The spread of the Internet, the introduction of mobile devices, and the development of information technologies such as artificial intelligence, big data, and internet of things have had a great impact on the financial industry. Starting from long-distance non-face-to-face transfer of funds, asset management using artificial intelligence, credit analysis using big data, etc., the financial industry has changed substantially for the past few years and finally, fintech, a combined word of finance and technology, become a common terminology.
The Korean government recognizes fintech as a major sector of the 4th industrial revolution, and it is currently promoting the fintech industry as a new growth engine for future economic development. In addition, it is implementing several practical policies such as suggesting fintech promotion activation plans and establishing a new organization called Fintech Center Korea. Meanwhile, as fintech industry expands, several problems such as protection of personal information and securing system stability begin to show up, and the government's regulation and supervision in this area has entered a new phase. The 「Electronic Financial Transactions Act」 was created, and the importance of personal information began to be more emphasized.
This study attempts to analyze the recent development of fintech industries in five major countries of Indonesia, Malaysia, Thailand, Vietnam, and India in Southeast Asia and South Asia and to give policy recommendations for the government of Korea to improve the fintech industry of these countries. For this purpose, newly developed fintech products and business models as well as the financial industry and ICT infrastructure of these countries were examined. Government promotion policies and regulatory issued are given as well.
It shows several important observations as follows. First, several electronic payment services applying plastic cards or online software have been used as retail payment means for these years. Second, account transfer services through online banking and mobile banking services using the Internet have been provided in most countries. Third, some of the loan-related services in online banking are provided, and securities transactions using the Internet are found to be actively conducted in all countries. Fifth, while fintech companies emerged from the early 2000s, their development speed had been very slow for years and they became active in the late 2010s. Sixth, fintech companies in these countries actively are using financial resource from not only their own countries but also foreign investors to secure investment. Seventh, while Vietnam was the latest to introduce fintech services among these five countries, its development speed was very fast.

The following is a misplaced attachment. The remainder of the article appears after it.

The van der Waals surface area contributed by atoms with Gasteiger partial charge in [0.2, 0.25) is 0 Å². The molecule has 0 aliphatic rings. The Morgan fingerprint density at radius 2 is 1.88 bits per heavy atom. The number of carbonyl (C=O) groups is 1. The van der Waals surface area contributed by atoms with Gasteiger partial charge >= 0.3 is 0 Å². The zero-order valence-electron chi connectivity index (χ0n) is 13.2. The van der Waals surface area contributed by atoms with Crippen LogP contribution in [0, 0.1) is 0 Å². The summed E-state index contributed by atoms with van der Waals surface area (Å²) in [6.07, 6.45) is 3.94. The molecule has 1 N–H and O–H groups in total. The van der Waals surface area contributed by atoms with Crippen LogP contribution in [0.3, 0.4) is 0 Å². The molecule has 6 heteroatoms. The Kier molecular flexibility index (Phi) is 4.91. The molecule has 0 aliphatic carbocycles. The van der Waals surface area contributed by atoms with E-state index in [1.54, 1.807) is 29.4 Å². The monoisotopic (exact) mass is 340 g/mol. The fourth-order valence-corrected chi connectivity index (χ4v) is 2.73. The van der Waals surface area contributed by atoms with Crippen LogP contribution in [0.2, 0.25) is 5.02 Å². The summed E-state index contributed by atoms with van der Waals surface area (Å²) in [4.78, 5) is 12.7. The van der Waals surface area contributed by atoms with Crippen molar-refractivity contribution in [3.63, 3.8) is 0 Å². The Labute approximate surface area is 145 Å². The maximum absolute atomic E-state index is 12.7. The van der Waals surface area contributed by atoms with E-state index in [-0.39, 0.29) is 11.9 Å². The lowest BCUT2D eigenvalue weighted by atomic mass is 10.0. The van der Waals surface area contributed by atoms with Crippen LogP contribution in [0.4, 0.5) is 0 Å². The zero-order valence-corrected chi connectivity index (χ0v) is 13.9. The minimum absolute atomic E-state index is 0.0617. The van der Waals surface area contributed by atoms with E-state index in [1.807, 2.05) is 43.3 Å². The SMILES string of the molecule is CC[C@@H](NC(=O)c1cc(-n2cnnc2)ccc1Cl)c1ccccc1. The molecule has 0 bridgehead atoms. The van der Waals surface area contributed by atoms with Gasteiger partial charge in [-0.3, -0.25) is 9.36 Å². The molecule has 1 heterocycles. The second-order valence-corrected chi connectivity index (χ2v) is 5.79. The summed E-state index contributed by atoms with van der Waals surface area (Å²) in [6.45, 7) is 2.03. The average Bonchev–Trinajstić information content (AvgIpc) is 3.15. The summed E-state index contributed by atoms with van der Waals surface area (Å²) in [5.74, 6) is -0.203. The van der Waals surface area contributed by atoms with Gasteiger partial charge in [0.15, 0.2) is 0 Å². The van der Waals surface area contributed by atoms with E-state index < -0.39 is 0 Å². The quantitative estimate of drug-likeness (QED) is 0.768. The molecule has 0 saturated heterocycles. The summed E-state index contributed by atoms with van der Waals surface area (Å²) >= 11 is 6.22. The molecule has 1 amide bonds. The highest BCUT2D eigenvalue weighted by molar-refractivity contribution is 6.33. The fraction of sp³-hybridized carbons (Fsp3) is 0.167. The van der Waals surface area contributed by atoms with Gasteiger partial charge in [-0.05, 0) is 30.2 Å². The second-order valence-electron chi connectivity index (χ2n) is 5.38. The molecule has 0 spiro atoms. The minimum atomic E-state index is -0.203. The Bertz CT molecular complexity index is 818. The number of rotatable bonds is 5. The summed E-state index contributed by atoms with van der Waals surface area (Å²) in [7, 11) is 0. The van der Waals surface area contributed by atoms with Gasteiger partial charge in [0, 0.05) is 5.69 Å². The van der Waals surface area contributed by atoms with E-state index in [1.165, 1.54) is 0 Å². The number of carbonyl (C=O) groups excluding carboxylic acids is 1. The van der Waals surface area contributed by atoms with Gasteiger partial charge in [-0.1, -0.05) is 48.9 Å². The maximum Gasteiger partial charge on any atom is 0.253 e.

Meanwhile, applying our own definition of fintech indexes to these countries, it is shown that as of 2019, Malaysia and Thailand ranked the top among the five countries with almost similar scores. Vietnam, Indonesia, and India followed in that order. Looking at the changes in each country's index in 2010, 2015 and 2019, Malaysia, Thailand, and Vietnam showed a significant increase during this period, while India and Indonesia did not
It is highly recommended that Korean fintech companies closely work with local partners if they want to enter the markets of these countries. This is because fintech services are closely related to local finance and payment customs, so it is not easy for Korean companies to penetrate the local market independently. It should be considered that these countries do not have sufficient ICT infrastructure nationwide and they did not have capable human resource. It is advisable that they should take care of differences in market structure, payment infrastructure, customs and government regulations, etc. of each country to select the country and the product to launch there.
The Korean government and public institutions may implement various supporting policies for Korean fintech companies. For example, programs to promote mutual understanding between Korean fintech companies and local companies can be carried out. Active programs to enhance the cooperation among financial regulatory agencies are also recommended. More specifically, it will be possible to provide on-site support through roadshows, inter-agency workshops, and invitational training of local regulatory agency employees. Also, the government's ODA project for these countries can also be promoted considering that all of these five countries are low-income countries trying to improve financial inclusion.
Meanwhile, it is very important to reorganize the relevant laws and regulations on Fintech of the New Southern countries or to conduct research projects on them. For example, it may be necessary to review various related laws such as the 「Information Protection Act」 and 「Consumer Protection Act」 necessary for providing fintech services, and the coordination of these regulations can be carried out through the ODA project.
Finally, an institutional arrangement in charge of these policy action should be established. Currently, their assignments were segmented into several institutions on ICT promoting institutions, export promoting ones, SME developing ones as well as financial service supervising and as a result, it is very difficult to coordinate.